Beyond the ED
Using the model developed for the prediction of emergency admissions, CSIRO was able to extrapolate the information and apply it to other problem areas within the residency management issues that the Labor government had targeted as part of its National Health Reform Act, promising to reduce access block and overcrowding.
Modern hospital systems have the ability to operate efficiently above an often-prescribed 85% occupancy level, with optimal levels varying across hospitals of different size. Operating over these optimal levels leads to performance deterioration defined around occupancy choke points. Understanding these choke points and designing strategies around alleviating these flow bottlenecks would improve capacity management, reduce access block and improve patient outcomes. Effecting early discharge also helps alleviate overcrowding and related stress on the system.5
1. Jessup M, Crilly J, Boyle J, Wallis M, Lind J, Green D, Fitzgerald G. Users’ experiences of an emergency department patient admission predictive tool: A qualitative evaluation. Health Informatics Journal 2015; 27 April 2015; doi: 10.1177/1460458215577993 [epub ahead of print].
2. Boyle J, Jessup M, Crilly J, Green D, Lind J, Wallis M, Miller P, Fitzgerald P. Predicting emergency department admissions. Emergency Medicine Journal 2012; 29:358-365.
3. Khanna S, Boyle J, Good N, Lind J. Unravelling relationships: Hospital occupancy levels, discharge timing and emergency department access block. Emergency Medicine Australasia 2012; 24; 510–517.
4. Commonwealth of Australia. Expert Panel Review of Elective Surgery and Emergency Access Targets under the National Partnership Agreement on Improving Public Hospital Services. National Health Reform 2010. Accessed 28 January 2016 (page last updated 27 June, 2010).
5. Dods S, Boyle J, Khanna S, O’Dwyer J, Sier D, Sparks R, Good N, Ireland D, O’Keefe C, Hansen D. Evidence driven strategies for meeting hospital performance targets: The value of patient flow modeling. CSIRO Health Services 2013; February 2013: 1-16.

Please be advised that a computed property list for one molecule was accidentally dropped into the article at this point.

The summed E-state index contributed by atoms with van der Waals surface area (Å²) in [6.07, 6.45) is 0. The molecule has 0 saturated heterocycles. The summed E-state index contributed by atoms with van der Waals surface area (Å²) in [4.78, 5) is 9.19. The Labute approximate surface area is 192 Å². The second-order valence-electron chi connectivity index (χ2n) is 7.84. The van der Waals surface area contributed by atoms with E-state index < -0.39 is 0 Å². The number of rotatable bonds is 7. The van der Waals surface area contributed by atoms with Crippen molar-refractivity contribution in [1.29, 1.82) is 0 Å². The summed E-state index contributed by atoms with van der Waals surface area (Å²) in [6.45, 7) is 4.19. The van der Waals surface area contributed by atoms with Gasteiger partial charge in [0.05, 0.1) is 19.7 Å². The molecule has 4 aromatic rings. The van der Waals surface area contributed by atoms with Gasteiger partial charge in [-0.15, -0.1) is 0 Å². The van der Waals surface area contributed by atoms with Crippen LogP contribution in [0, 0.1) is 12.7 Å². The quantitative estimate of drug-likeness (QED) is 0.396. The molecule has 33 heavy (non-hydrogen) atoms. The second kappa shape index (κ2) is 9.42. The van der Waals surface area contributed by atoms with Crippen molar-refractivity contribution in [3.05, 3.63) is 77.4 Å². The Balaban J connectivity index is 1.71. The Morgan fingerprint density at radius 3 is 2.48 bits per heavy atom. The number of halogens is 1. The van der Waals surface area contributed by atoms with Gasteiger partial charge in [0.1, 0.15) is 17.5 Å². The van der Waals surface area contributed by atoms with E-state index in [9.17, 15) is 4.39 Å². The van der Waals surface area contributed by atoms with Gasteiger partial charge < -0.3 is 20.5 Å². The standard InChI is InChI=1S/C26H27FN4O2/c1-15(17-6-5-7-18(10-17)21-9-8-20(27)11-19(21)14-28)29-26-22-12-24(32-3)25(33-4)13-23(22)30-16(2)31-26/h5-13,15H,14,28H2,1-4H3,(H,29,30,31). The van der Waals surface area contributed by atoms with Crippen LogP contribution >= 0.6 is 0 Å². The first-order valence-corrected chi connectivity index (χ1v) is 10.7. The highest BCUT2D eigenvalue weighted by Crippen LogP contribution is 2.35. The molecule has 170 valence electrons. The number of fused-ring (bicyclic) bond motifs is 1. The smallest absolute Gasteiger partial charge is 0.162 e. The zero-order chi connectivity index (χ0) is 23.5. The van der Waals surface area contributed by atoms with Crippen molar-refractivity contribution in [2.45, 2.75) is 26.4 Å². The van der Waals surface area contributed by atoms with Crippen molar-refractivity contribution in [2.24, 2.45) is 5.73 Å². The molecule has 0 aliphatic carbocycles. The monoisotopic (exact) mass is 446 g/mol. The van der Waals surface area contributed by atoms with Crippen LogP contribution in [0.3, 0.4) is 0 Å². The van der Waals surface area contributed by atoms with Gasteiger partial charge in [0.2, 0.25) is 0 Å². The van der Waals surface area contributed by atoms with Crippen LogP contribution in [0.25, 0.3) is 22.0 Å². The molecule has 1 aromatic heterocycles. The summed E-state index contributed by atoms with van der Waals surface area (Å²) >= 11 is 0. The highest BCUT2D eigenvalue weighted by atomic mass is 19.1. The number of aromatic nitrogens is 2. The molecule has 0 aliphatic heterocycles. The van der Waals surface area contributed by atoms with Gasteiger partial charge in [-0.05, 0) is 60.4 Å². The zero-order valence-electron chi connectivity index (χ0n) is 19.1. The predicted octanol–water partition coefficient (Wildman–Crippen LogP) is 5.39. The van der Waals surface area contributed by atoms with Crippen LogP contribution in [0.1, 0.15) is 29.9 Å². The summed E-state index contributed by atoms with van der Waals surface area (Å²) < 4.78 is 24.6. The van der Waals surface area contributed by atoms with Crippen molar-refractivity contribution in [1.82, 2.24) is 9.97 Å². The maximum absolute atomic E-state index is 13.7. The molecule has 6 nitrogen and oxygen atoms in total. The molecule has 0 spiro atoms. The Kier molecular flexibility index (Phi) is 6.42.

Hospital departments and areas are interconnected, and so a ‘holistic’ approach has been taken while focusing on:
1. Linking ambulances, ED and admissions data – to manage ED admissions and the throughput to inpatient admissions.
2. Disease surveillance – such as outbreaks of influenza, the tracking for which is now used Queensland-wide.
3. ED length of stay performance – for measuring NEAT performance targets of 90% of ED patients being discharged within 4 hours of admission.
4. Bed demand prediction – using the PAPT to plan for numbers and types of beds needed for ED admissions.
5. Patient flow visualisation – user friendly statistical information for bed managers to monitor all aspects of their patient management requirements.
6. Patient flow and hospital occupancy – managing the hospital occupancy rate to be more flexible than the often-stated 85% which does not work for every facility.
7. Bed configuration – using predictive and real time statistics to optimise bed use through specialty clustering and pre-emptive prioritisation.
8. Adverse event analysis – using current data to improve future adverse event mitigation.
9. Early discharge strategies – managing reasonable occupancy levels through flexible discharge times.
10. Readmission prediction – identification of potential ‘frequent flyers’ who are likely to need readmission in the near future while they are still being treated.
In developing the PAPT and the 10-point blueprint for patient flow modelling the CSIRO is aiming to change the culture of retrospective planning and last minute cancellation of elective surgery patients, to proactive planning, enabling hospitals to better manage their resources and hence reduce overcrowding and its associated consequences.
An interview with Dave Piggott, Executive Director of Health IQ, and Fiona Webster from Austin Health, was published in our Summer 2016 issue discussing their PAPT trial.
Sharon Smith is the past Editor of Australian Hospital and Healthcare Bulletin. She works as a freelance journalist covering healthcare and the STEM sector. Her website is smsmith.com.au and she is on Twitter @smsmithwriter
“Understanding these choke points and designing strategies around alleviating these flow bottlenecks would improve capacity management, reduce access block and improve patient outcomes.”